Grow your own herbs and inspire your next culinary creation
Is there a shortage of basil at the store? No problem. Frost in the garden? No worries. Basil and other herbs are always in season and at your fingertips when you grow them right in your own kitchen.
A herb garden in the kitchen is amazing. And if you’re the family cook or aspiring chef, you already know that fresh herbs bring meals to life. With a little space and the right kit, herbs practically grow themselves. Or, if you prefer a low-tech approach, even a modest a windowsill can suffice.
Starting seeds in trays that sit right in your sunny windowsill is easy. For just a few dollars, a special self-watering window-ledge tray, pots and seeds are available from garden centers or Garden Retreat in Calgary.
If you have a bigger budget and already have a fridge, stove, dishwasher and wine fridge, make way for another built in appliance: the Urban Cultivator. It is the same width and depth of the average dishwasher. Hooked up to your home’s plumbing, it will water automatically so you simply seed and grow. Appliance shops usually charge approximately $3,000 – $5,000 for the unit and installation.
The Grow Light Garden is warmer than a windowsill, but cheaper than an appliance. Compact enough for counter-top use, it features an adjustable grow light and houses a dozen herbs at a cost of about $160.00.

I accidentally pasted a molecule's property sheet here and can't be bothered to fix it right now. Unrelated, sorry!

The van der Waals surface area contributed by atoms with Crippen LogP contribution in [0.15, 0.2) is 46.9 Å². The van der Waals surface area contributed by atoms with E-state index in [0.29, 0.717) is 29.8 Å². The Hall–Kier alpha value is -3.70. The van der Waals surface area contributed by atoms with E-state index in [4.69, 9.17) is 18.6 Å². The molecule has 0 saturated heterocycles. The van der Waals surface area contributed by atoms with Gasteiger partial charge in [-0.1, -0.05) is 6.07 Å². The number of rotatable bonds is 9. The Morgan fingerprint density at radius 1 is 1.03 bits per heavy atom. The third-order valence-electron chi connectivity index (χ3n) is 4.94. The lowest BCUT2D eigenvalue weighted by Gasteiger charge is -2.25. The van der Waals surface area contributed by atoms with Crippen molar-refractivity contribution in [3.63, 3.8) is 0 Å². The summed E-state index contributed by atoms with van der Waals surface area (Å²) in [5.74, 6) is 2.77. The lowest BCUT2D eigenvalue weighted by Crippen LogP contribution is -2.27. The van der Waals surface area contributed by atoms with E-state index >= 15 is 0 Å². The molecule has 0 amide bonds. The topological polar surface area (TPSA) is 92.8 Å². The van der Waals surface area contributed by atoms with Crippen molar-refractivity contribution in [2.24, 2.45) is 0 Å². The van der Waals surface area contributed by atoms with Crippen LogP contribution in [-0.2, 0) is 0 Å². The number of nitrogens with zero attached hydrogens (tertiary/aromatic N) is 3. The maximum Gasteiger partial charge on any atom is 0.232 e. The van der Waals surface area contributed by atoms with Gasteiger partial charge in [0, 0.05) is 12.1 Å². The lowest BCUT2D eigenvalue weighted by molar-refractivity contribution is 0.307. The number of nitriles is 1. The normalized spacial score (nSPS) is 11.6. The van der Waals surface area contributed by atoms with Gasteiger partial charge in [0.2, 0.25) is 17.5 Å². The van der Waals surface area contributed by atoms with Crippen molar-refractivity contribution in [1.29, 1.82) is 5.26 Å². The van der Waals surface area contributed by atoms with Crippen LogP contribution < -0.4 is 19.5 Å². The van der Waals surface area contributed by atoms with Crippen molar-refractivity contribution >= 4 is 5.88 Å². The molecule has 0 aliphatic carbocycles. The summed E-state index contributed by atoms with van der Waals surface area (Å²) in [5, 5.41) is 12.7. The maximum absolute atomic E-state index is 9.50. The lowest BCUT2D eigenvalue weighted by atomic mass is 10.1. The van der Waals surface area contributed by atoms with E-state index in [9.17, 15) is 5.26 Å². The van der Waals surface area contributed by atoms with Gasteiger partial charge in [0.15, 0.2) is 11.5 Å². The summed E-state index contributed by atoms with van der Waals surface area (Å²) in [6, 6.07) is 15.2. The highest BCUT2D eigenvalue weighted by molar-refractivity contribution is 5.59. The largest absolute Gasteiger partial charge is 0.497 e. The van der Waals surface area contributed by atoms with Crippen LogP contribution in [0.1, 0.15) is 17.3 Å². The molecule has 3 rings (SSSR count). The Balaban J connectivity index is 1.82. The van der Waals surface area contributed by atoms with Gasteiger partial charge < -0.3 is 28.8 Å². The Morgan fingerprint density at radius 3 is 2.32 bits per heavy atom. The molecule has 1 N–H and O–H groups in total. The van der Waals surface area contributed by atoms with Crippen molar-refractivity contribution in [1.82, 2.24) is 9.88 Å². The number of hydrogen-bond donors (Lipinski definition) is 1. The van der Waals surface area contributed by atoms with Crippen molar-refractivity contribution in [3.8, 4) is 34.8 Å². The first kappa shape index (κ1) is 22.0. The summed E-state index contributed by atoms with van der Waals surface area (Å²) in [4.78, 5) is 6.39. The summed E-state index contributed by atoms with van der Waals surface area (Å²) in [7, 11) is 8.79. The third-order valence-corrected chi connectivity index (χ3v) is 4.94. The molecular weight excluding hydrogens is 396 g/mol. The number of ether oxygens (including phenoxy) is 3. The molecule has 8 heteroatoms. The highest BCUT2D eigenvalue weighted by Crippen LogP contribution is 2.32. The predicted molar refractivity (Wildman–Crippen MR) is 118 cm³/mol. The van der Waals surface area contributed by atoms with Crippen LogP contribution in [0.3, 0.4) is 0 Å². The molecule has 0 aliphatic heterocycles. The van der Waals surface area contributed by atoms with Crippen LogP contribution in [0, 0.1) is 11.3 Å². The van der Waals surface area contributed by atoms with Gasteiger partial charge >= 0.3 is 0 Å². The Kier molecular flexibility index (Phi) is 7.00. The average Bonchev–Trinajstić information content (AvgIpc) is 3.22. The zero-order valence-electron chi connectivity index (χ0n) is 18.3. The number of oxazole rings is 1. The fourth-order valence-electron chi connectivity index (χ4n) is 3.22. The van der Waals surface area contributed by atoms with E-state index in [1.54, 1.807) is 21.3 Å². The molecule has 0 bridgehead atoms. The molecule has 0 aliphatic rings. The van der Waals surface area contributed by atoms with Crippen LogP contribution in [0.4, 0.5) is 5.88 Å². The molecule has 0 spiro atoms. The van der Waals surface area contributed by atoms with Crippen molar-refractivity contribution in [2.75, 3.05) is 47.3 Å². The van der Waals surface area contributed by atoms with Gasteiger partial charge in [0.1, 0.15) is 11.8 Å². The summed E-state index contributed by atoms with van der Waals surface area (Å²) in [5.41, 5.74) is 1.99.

No matter what approach you take, it’s easiest to direct seed basil, parsley and cilantro in pots. Simply sprinkle five herb seeds on top of Promix potting soil in a 9 cm pot. Cover seed lightly with more potting soil and water gently until you see moisture drip from the bottom of the pot. Now set the pots on the drain tray and cover them with a bag, or rigid plastic cover, to keep the humidity in until they sprout. In the Urban Cultivator, once seeded, the water, heat, humidity and light are automatic.
Mint, oregano and marjoram taste better if grown from cuttings rather than seeds.
Mint, oregano and marjoram taste better if grown from cuttings rather than seeds. Simply buy cut herbs in the fresh food section of your grocery store, remove lower leaves to use in your cooking. Then, recut the bottom of the stems and root the trimmed stalks (with all but their upper leaves removed) in water before potting in soil. Some stems will rot before they root, but the price right since this part is usually discarded.
Rosemary, however, is a woody shrub too tall for most windowsills and the Urban Cultivator. It needs a home in a bigger pot in a sunny bay window.
My own basil, seeded in December, is on a self-watering tray and has been cut back so much since seeding that it isn’t pretty any more. But who cares? I serve fresh basil almost every day on sliced tomatoes, salads and pasta. I grow it in my kitchen so it is always available. You could do that too!
Donna Balzer’s column appears exclusively in CREB®Now biweekly. Contact Donna at www.donnabalzer.com